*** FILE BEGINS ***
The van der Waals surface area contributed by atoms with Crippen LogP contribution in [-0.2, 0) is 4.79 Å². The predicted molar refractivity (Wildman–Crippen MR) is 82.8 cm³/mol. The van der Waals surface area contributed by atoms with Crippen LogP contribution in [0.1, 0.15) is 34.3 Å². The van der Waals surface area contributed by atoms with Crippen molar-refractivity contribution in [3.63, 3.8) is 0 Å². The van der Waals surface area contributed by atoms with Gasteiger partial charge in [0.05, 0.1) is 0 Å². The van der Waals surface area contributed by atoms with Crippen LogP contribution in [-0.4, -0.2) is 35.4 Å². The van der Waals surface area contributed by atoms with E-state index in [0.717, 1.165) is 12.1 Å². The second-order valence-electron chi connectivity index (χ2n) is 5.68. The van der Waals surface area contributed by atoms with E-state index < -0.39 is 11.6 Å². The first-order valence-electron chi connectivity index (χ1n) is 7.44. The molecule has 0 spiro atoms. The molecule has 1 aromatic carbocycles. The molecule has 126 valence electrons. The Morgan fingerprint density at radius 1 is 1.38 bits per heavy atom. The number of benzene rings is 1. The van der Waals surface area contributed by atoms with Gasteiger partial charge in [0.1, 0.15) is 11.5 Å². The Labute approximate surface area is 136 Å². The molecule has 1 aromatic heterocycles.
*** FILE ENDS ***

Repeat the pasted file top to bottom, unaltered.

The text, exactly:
The van der Waals surface area contributed by atoms with Crippen LogP contribution in [-0.2, 0) is 4.79 Å². The predicted molar refractivity (Wildman–Crippen MR) is 82.8 cm³/mol. The van der Waals surface area contributed by atoms with Crippen LogP contribution in [0.1, 0.15) is 34.3 Å². The van der Waals surface area contributed by atoms with Crippen molar-refractivity contribution in [3.63, 3.8) is 0 Å². The van der Waals surface area contributed by atoms with Gasteiger partial charge in [0.05, 0.1) is 0 Å². The van der Waals surface area contributed by atoms with Crippen LogP contribution in [-0.4, -0.2) is 35.4 Å². The van der Waals surface area contributed by atoms with E-state index in [0.717, 1.165) is 12.1 Å². The second-order valence-electron chi connectivity index (χ2n) is 5.68. The van der Waals surface area contributed by atoms with E-state index < -0.39 is 11.6 Å². The first-order valence-electron chi connectivity index (χ1n) is 7.44. The molecule has 0 spiro atoms. The molecule has 1 aromatic carbocycles. The molecule has 126 valence electrons. The Morgan fingerprint density at radius 1 is 1.38 bits per heavy atom. The number of benzene rings is 1. The van der Waals surface area contributed by atoms with Gasteiger partial charge in [0.1, 0.15) is 11.5 Å². The Labute approximate surface area is 136 Å². The molecule has 1 aromatic heterocycles.